How to Find What You’re Looking For in Marriage: Lessons From Hunting Mushrooms

We decide to get married because we’re looking for something and we believe we’ve found it in our spouse. But a few years into the marriage, we’re still looking for something and we’re wondering why our spouse is withholding it. What happened?

There’s a general principle in life and marriage, and it’s this: we tend to find what we’re looking for. It was true when you were dating, and it’s still true now in your marriage. But what happens is we change what we’re looking for.

In the beginning, we were looking for the person of our dreams, so we tended to focus our attention on the things that met that expectation. Despite what we saw in the other person, we were able to make it fit our picture of what we were looking for.

But after a few years, we find that marriage isn’t going the way we expected. We begin to focus less on the person of our dreams and more on the person of our dilemma. We focus less on how our partner fulfills our dreams and more on how they frustrate our dreams. For example:

  • Instead of focusing on their great sense of humor, we focus on how they never take anything seriously.
  • Instead of focusing on how serious they can be, we focus on how they never have any fun.
  • Instead of focusing on how they love a good party, we focus on how they never want to spend a quiet evening at home.
  • Instead of focusing on how they love a quiet evening at home, we focus on how they never want to be around our friends.

Where once we were looking for what our spouse did for us, now we’re looking for the things they don’t do…and that’s exactly what we’re finding.

Finding what you’re looking for in marriage is a lot like hunting for mushrooms. That doesn’t mean that your spouse is some kind of fungus, nor does that mean you have to be tripping on mushrooms to get along in marriage. Here’s what it means:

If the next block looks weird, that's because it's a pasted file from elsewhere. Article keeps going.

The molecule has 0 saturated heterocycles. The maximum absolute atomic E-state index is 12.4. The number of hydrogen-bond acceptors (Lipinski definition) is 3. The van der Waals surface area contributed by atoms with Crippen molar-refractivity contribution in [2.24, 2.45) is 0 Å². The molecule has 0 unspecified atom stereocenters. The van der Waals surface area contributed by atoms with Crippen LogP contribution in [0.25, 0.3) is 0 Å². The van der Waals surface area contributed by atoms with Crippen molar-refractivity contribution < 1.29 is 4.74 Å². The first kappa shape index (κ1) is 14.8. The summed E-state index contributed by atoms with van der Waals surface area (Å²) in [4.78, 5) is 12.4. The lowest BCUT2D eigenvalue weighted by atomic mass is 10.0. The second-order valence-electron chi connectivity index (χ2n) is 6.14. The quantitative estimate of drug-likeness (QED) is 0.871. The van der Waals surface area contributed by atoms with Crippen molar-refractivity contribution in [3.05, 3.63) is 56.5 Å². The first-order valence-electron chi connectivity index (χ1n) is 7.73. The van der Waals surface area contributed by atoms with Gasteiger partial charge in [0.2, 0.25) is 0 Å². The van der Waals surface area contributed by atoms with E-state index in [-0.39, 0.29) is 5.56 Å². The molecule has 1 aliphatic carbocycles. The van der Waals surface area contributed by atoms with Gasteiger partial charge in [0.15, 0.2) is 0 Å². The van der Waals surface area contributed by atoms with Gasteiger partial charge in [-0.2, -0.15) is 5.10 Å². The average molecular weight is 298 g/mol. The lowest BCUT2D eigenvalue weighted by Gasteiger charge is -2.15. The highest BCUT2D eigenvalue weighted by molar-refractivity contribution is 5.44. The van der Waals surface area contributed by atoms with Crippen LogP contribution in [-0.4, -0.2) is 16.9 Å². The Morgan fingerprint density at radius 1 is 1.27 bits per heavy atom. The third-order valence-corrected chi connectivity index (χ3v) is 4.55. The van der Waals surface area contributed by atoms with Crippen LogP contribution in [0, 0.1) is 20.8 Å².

When I was a young boy, growing up in rural Southern Illinois, I looked forward to hunting mushrooms. (Yeah, we were hurting for things to do.) Every spring you would find me and my family, empty bread sacks in hand, marching into the woods to find mushrooms.

Little did I know that this simple past time would teach me something about finding what I’m looking for in marriage. Here’s what I learned:

1. Look in Your Own Woods.

As a kid, there were certain woods known for having a lot of mushrooms. Those were the woods I wanted to be in. The problem was, those woods were restricted. They were private property and only certain people were allowed in. There were a few times when I would sneak into the restricted woods, but the experience was ruined by the fear of getting caught and the inability to openly say anything about it.

To find what your looking for in marriage, you need to look for it in your own marriage, not outside of your marriage. It’s easy to enviously look at other spouses or other marriages and think, “That’s what I want. If I only had that spouse.” But those woods are restricted. They’re posted with a “keep out” sign, and longingly gazing over the fence will keep you from enjoying what you have. Besides, you don’t know everything there is to know about those woods. I’ll guarantee there are disappointments there too.

2. Take Your Time.

I use to race into the woods, eager to find the first mushroom. If I didn’t see any, I would race to look else where. But my parents would come behind me and find mushrooms in the place I had just looked. Why? Because they weren’t in a hurry. They took their time in searching for what they were looking for.

Finding what you’re looking for in marriage takes time. Just because you don’t see it right away doesn’t mean it’s not there. Slow down. Give your eyes a chance to adjust. Even though it’s not obvious, it could be right in front of you.